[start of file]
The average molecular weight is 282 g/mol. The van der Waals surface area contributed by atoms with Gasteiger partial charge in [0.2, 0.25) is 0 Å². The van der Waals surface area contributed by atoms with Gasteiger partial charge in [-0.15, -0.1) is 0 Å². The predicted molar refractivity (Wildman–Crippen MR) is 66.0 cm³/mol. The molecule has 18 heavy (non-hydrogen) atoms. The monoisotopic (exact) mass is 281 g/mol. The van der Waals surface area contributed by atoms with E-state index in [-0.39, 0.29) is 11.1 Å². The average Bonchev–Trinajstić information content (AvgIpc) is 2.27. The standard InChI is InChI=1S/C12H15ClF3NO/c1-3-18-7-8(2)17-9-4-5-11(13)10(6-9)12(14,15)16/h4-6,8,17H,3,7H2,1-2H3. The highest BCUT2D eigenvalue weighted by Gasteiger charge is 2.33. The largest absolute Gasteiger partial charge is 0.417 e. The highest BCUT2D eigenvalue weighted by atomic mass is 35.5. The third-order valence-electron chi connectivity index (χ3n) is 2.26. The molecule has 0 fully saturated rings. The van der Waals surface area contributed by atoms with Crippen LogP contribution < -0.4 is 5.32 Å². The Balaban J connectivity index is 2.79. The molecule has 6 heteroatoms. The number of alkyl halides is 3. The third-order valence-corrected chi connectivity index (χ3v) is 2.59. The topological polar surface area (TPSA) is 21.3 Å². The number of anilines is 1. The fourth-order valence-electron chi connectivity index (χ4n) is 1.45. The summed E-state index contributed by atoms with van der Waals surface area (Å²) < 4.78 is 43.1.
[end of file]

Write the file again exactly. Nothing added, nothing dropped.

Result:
The average molecular weight is 282 g/mol. The van der Waals surface area contributed by atoms with Gasteiger partial charge in [0.2, 0.25) is 0 Å². The van der Waals surface area contributed by atoms with Gasteiger partial charge in [-0.15, -0.1) is 0 Å². The predicted molar refractivity (Wildman–Crippen MR) is 66.0 cm³/mol. The molecule has 18 heavy (non-hydrogen) atoms. The monoisotopic (exact) mass is 281 g/mol. The van der Waals surface area contributed by atoms with E-state index in [-0.39, 0.29) is 11.1 Å². The average Bonchev–Trinajstić information content (AvgIpc) is 2.27. The standard InChI is InChI=1S/C12H15ClF3NO/c1-3-18-7-8(2)17-9-4-5-11(13)10(6-9)12(14,15)16/h4-6,8,17H,3,7H2,1-2H3. The highest BCUT2D eigenvalue weighted by Gasteiger charge is 2.33. The largest absolute Gasteiger partial charge is 0.417 e. The highest BCUT2D eigenvalue weighted by atomic mass is 35.5. The third-order valence-electron chi connectivity index (χ3n) is 2.26. The molecule has 0 fully saturated rings. The van der Waals surface area contributed by atoms with Crippen LogP contribution < -0.4 is 5.32 Å². The Balaban J connectivity index is 2.79. The molecule has 6 heteroatoms. The number of alkyl halides is 3. The third-order valence-corrected chi connectivity index (χ3v) is 2.59. The topological polar surface area (TPSA) is 21.3 Å². The number of anilines is 1. The fourth-order valence-electron chi connectivity index (χ4n) is 1.45. The summed E-state index contributed by atoms with van der Waals surface area (Å²) < 4.78 is 43.1.